Archive

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Tidewater Community College’s Z-Degree shows increased student retention

Type: Evidence | Hypothesis: Student retention | Polarity: | Sector: | Country:

Tidewater Community College’s no textbook cost Business Administration degree (the Z-Degree) has released data showing increased student retention for the Fall 2013 and Spring 2014 semesters:

Tidewater Z-Degree

Source: Program Successes section of http://www.tcc.edu/academics/zdegree/index.html

See also: Slide 32 of OEW 2015: Zero Textbook Cost Degree: http://www.slideshare.net/UnaDaly/oew-2015-zero-textbook-cost-degree

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Use of Open Textbook shows increased retention and completion rates

Type: Evidence | Hypothesis: Student retention | Polarity: | Sector: | Country:

The University System of Georgia (USG) announced the following results from their Summer and Fall 2013 use of an open textbook for US History:

“The first USG Open Textbook was made for the core curriculum US History I course and implemented in eCore in Summer and Fall 2013.

  • In Spring 2013, prior to open text implementation: 88% HIST 2111 retention rate.
  • In Summer 2013, the first semester with the Open Textbook, retention increased to 94%.
  • Successful completion (grades A, B, and C) rose from 56% in the spring to 84% in the summer with the open textbook.

–Retention is the measure of non-withdrawals (grades A,B,C,D,F)

–Successful course completion is the measure of grades A, B, and C. Non-successful course completion is the measure of grades D, F, W, and WF.”

Source: Slide 11 on http://slidegur.com/doc/353707/retention-and-completion-with-oer-implementation

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Gorge Open initiative saves 379 students over $35K in textbook costs

Type: Evidence | Hypothesis: OER saves money | Polarity: | Sector: | Country:

An initiative at Columbia Gorge Community College has (as at 6 February 2015) saved 379 students $35,246.15 in textbook costs since 2013:

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Tidewater Community College Z-Degree: OER Quality

Type: Evidence | Hypothesis: Unassigned | Polarity: | Sector: | Country:

Tidewater Community College was the first institution to offer an 100% OER degree in Business Administration in Fall 2013. Called the Z-degree the pilot of this 2-year degree course reported that “96% of the students enrolled in the courses have rated the quality of the OER content as equal to or better in quality to the textbooks used in other classes.” (Source)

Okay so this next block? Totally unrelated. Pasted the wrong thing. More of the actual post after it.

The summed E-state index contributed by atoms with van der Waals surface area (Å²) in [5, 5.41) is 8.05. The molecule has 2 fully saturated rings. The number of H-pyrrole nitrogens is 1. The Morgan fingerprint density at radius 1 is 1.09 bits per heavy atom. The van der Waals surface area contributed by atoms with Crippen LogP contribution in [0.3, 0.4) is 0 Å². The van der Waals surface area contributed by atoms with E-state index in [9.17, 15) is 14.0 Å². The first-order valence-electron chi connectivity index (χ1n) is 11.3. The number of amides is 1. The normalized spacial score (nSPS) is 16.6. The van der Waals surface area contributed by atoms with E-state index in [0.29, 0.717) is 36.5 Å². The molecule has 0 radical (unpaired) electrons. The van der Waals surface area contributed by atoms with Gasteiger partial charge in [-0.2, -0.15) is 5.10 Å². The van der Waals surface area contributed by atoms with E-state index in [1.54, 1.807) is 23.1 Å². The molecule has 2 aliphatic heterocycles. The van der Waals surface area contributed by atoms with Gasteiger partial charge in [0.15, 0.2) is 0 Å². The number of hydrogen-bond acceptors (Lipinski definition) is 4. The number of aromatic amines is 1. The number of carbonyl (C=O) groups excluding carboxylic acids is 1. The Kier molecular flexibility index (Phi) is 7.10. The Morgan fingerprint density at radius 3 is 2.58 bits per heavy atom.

Watch Daniel De Marte of Tidewater Community College talk more about the creation of the Z-Degree

Z as in Zero: Increasing College Access and Success Through Zero-Textbook-Cost Degrees by TJ Bliss (January 2015)

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Tidewater Community College Z-degree: Student Savings

Type: Evidence | Hypothesis: OER saves money | Polarity: | Sector: | Country:

Tidewater Community College was the first institution to offer an 100% OER degree in Business Administration in Fall 2013. Called the Z-degree this 2-year degree course has reduced the total cost of study by more than 25% or $1200 per annum (the savings calculation shown below is based on the average cost of textbooks: “The textbooks for an associate’s degree in business administration normally cost $3679, which is about a third of the cost of the degree from Tidewater.” Source)

Source: http://lumenlearning.com/success-story-tidewater/

(Picture source)

Watch Daniel De Marte of Tidewater Community College talk more about the creation of the Z-Degree

Z as in Zero: Increasing College Access and Success Through Zero-Textbook-Cost Degrees by TJ Bliss (January 2015)

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Finding OER as ‘difficult’ as finding traditional resources

Type: Evidence | Hypothesis: OER choice | Polarity: | Sector: | Country:

In 2014 the Babson Survey Research Group surveyed 2,144 teaching faculty members in U.S. higher education to find out about their attitudes, opinions and use of OER. One of the key findings in their report talks about the time and effort required to find and evaluate resources:

The level of effort in searching for OER reported by faculty is only slightly more difficult than the effort that they perceive in searching for traditional resources, so why is it that issues of finding and evaluating OER tops faculty’s list of potential barriers for OER adoption? The answer appears to be that faculty see barriers for the adoption of any new teaching resource – OER or traditional. The effort to find and evaluate new resources (of any kind) and integrate them into the curriculum is substantial. Over a quarter of faculty see this as “difficult” or “very difficult” for traditional resources – even with their well-established mechanisms and considerable faculty experience with the process. Moving to an OER, where the faculty member is far less familiar and the cataloging and search mechanism less well developed only make this issue more important.” (p. 30)